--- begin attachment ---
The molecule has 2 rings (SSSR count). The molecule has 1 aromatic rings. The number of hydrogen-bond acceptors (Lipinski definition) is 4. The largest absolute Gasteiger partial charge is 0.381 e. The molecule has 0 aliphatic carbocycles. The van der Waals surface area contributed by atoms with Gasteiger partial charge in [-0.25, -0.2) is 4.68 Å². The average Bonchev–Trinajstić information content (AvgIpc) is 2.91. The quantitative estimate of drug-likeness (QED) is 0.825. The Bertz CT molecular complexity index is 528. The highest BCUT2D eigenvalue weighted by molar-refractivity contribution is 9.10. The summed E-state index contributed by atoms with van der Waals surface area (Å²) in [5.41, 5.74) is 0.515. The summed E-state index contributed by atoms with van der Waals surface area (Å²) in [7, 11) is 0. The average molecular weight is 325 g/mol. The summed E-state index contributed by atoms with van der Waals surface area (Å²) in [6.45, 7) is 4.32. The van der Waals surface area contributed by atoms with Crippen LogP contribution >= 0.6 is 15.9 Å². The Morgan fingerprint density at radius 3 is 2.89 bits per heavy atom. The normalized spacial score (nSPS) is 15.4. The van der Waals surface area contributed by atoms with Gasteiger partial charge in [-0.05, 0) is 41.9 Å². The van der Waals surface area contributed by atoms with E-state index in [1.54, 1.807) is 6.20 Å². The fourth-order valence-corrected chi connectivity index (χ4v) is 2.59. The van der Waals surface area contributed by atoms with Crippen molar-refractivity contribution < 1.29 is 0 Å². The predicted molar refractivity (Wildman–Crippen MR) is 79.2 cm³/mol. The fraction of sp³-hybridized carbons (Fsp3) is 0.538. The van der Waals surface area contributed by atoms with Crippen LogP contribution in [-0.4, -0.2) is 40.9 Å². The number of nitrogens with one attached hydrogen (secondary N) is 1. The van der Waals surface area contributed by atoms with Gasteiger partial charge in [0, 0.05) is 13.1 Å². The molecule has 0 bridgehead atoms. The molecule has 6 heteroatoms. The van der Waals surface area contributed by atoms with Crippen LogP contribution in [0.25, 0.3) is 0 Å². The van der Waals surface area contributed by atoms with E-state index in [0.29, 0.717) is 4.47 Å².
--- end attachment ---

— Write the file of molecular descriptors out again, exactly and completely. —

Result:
The molecule has 2 rings (SSSR count). The molecule has 1 aromatic rings. The number of hydrogen-bond acceptors (Lipinski definition) is 4. The largest absolute Gasteiger partial charge is 0.381 e. The molecule has 0 aliphatic carbocycles. The van der Waals surface area contributed by atoms with Gasteiger partial charge in [-0.25, -0.2) is 4.68 Å². The average Bonchev–Trinajstić information content (AvgIpc) is 2.91. The quantitative estimate of drug-likeness (QED) is 0.825. The Bertz CT molecular complexity index is 528. The highest BCUT2D eigenvalue weighted by molar-refractivity contribution is 9.10. The summed E-state index contributed by atoms with van der Waals surface area (Å²) in [5.41, 5.74) is 0.515. The summed E-state index contributed by atoms with van der Waals surface area (Å²) in [7, 11) is 0. The average molecular weight is 325 g/mol. The summed E-state index contributed by atoms with van der Waals surface area (Å²) in [6.45, 7) is 4.32. The van der Waals surface area contributed by atoms with Crippen LogP contribution >= 0.6 is 15.9 Å². The Morgan fingerprint density at radius 3 is 2.89 bits per heavy atom. The normalized spacial score (nSPS) is 15.4. The van der Waals surface area contributed by atoms with Gasteiger partial charge in [-0.05, 0) is 41.9 Å². The van der Waals surface area contributed by atoms with E-state index in [1.54, 1.807) is 6.20 Å². The fourth-order valence-corrected chi connectivity index (χ4v) is 2.59. The van der Waals surface area contributed by atoms with Crippen molar-refractivity contribution < 1.29 is 0 Å². The predicted molar refractivity (Wildman–Crippen MR) is 79.2 cm³/mol. The fraction of sp³-hybridized carbons (Fsp3) is 0.538. The van der Waals surface area contributed by atoms with Crippen LogP contribution in [-0.4, -0.2) is 40.9 Å². The number of nitrogens with one attached hydrogen (secondary N) is 1. The van der Waals surface area contributed by atoms with Gasteiger partial charge in [0, 0.05) is 13.1 Å². The molecule has 0 bridgehead atoms. The molecule has 6 heteroatoms. The van der Waals surface area contributed by atoms with Crippen LogP contribution in [0.25, 0.3) is 0 Å². The van der Waals surface area contributed by atoms with E-state index in [0.29, 0.717) is 4.47 Å².